Ted & the spirit of Redfern Catholic Church

I knew of Fr Ted Kennedy from the early 1970’s, but did not become a participant at Redfern until the early 1980’s.

Lindsay and I were part of the loose Christian Community living in shared houses around the Uni of NSW. We were also early members of the St Vincent de Paul Night Patrol and often ventured into Redfern on our fortnightly rounds to talk to those sleeping out, to offer a cuppa and sandwich and conversation, and a bed if desired, and we’d called into de Porres house sometimes. We were moved by the Catholic Worker Movement initiated by Dorothy Day and made our shared house in Reservoir St Surry Hills a bit of an open house for Night Patrollers and passers by if we were home.

We began attending Redfern Church in 1981, and continued to attend even when we moved to Earlwood and later Petersham. Our son Luke was baptised at Redfern Catholic Church by his uncle, a Uniting Church minister, with Ted looking on and registering the event. This was a continuation of our ecumenical marriage consecrated at another church years earlier.

During 1982 and 83 my memories are strong of Ted’s reflections and openness to people and their participation in the Mass, Mum Shirl’s call to action, her grannies proudly helping with alter serving, the sisters on the organ and controlling the hymn choice and pace, Harold gracing us with his brisk stride through the aisles, Joe who didn’t have much English, but who always smiled in welcome, Patty Newman, and others who spoke up strongly or tiptoed in quietly. Networks of friends grew from the congregation: Peter and Maggie, Fay and Chris, Tom and Jan, Bronwyn and Michael Crosby, Tric Darvel, Jeanette George, Sister Dom, Rhonda and Hilary, May and John Wong, Anna and John (the couple visiting from the “States) Elizabeth and Ken and Katherine, and many many more faces and mislaid names. As well there were the extended family of Peter and Madge Kearney, Anne and Chris Donaldson and Claire Parkhill who visited from the Highlands, and occasionally Karin Donaldson or Peter Williams from Wilcannia.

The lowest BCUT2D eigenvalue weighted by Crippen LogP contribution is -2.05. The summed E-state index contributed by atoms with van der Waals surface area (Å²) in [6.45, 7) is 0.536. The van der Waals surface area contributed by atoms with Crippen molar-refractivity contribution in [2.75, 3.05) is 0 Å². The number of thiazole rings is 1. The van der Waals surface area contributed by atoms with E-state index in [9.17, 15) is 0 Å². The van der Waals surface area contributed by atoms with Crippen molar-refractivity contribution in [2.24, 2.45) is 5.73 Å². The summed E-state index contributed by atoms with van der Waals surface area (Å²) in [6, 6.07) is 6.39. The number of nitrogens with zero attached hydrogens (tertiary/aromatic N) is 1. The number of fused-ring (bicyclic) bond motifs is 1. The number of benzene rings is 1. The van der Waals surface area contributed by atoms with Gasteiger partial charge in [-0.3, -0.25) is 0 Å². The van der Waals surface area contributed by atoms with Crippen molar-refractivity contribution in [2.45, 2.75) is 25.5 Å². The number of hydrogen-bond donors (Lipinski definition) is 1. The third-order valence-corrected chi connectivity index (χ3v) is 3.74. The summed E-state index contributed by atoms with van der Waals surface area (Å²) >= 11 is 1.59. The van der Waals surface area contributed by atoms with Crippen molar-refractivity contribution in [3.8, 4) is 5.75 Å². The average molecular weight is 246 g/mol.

From Redfern we were told of Black Deaths in Custody watch committees, jail visits and conditions, anti-racism action, peace rallies, AWD plans, activities on “The Block, ” police raids and who was unwell in the community, needing support or advocacy. Denis Doherty and Hannah urged us to act against the American bases, and I later joined a protest bus going to Pine Gap with other Redfernites. We provided occasional transport to Shirley in her advocacy. We welcomed Carmel and Mick Skinner from the Wagga House of Welcome when they came to Sydney.

In 1985, Linds and I decided to move out of Sydney. Our destination was finally decided by the knowledge that some Redfern links existed in the Southern Highlands. Soon after moving to Mittagong, Linds and I joined the Donaldsons, Kearneys and Hammertons in regular reflection, ritual and action around Aboriginal and other justice issues and peace activities. Even today, we maintain strong connections with each other and with Redfern and our caring for Ted now he spends more time at Burrawang. Our close links developed through shared reflection, rituals and traditions we built together which shared with others. These rituals were important in our children’s formation into social justice and caring. And all of us link back to Ted and to Redfern as often as we can. It is still our community.

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